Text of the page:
Watered down GMO Bill seen as sop to rogue EPP members

The move was “a very clear political message” to coax Manfred Weber's centre-right European People's Party (EPP) Group back to supporting Ursula von der Leyen's EU Green Deal, said one Euro MP.


A watered-down law on gene-edited crops would hurt small farmers and fail to help the environment, claimed Green MEPs.

The GMO Bill—which the European Commission is due to announce tomorrow—would loosen restrictions on genetically-edited, or ‘GMO’ crops, Tilly Metz and Bas Eickout told an online press conference.

The move was “a very clear political message” to coax Manfred Weber’s centre-right European People’s Party (EPP) Group back to supporting Ursula von der Leyen’s EU Green Deal, said Eickout.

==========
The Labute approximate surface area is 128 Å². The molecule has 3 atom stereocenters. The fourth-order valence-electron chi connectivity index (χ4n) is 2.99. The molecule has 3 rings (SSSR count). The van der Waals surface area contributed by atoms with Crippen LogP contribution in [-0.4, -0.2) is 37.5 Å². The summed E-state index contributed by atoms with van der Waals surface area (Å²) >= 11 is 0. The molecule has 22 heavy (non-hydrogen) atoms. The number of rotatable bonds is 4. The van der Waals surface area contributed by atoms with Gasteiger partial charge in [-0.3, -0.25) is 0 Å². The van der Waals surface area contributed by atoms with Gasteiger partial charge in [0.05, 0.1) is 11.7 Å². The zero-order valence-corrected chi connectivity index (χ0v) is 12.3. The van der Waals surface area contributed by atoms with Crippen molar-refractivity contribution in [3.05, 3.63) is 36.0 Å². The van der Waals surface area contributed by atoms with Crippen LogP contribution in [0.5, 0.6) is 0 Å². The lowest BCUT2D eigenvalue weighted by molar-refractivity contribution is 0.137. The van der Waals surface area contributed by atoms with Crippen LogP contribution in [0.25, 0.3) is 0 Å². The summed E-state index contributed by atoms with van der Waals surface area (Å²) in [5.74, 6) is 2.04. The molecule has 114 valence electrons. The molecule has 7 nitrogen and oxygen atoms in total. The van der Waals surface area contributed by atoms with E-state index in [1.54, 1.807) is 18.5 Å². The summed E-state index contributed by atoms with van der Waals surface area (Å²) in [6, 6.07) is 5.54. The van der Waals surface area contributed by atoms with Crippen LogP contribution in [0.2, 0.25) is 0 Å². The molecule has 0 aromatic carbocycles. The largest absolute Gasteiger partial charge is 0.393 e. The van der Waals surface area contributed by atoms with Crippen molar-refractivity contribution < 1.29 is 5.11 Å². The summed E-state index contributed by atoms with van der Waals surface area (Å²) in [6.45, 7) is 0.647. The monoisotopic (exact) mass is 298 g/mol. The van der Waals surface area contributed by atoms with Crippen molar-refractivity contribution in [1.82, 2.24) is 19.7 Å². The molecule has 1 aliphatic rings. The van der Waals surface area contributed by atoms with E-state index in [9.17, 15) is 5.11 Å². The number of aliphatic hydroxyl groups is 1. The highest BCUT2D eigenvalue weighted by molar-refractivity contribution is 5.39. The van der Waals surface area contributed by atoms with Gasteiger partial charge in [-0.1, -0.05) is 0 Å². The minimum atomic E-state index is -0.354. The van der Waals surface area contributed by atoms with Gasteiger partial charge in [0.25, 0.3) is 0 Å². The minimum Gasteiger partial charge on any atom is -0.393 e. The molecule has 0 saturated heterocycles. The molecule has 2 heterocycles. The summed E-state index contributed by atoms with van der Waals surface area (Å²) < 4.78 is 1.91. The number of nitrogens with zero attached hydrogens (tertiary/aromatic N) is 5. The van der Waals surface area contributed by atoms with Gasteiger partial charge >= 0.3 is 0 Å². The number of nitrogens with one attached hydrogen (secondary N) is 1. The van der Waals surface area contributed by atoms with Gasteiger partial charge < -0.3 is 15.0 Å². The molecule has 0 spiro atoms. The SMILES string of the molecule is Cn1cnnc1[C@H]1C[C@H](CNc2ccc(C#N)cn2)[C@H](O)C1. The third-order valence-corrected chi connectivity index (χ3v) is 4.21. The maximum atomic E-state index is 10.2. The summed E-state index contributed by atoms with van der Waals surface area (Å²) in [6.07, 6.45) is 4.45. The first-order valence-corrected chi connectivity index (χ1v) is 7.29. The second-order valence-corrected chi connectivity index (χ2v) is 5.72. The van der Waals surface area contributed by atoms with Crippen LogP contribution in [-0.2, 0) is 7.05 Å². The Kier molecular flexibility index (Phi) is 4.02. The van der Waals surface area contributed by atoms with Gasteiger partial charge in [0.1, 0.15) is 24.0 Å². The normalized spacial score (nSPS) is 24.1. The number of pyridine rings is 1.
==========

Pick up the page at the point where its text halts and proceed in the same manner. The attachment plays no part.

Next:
Von der Leyen’s centrepiece Nature Restoration Law calls for European agriculture to use fewer fertilisers and pesticides.

But EPP members on the European Parliament’s environmental committee torpedoed the Nature Restoration Law last week, saying restricting fertilisers and pesticides would collapse European food production.

For the GMO Bill’s sponsors, though, genetically modified crops could be more resistant to bugs and blights.

And since farmers growing GMO crops would require fewer pesticides to produce more food, they might find it easier to live within the Nature Restoration Law’s limits.

However, deregulating GMOs would not actually reduce pesticide use, though it would hand enormous power to “large, transnational agribusiness companies”, argued Eickhout.

Deregulation would “push us into a locked-in system”, with small farmers at the mercy of big agribusiness, he said, pointing to a study produced by the Green Group.

Eickhout called for the EPP to reject the bill, saying it faced a choice “between the destructive Manfred Weber approach or the Ursula von der Leyen approach”.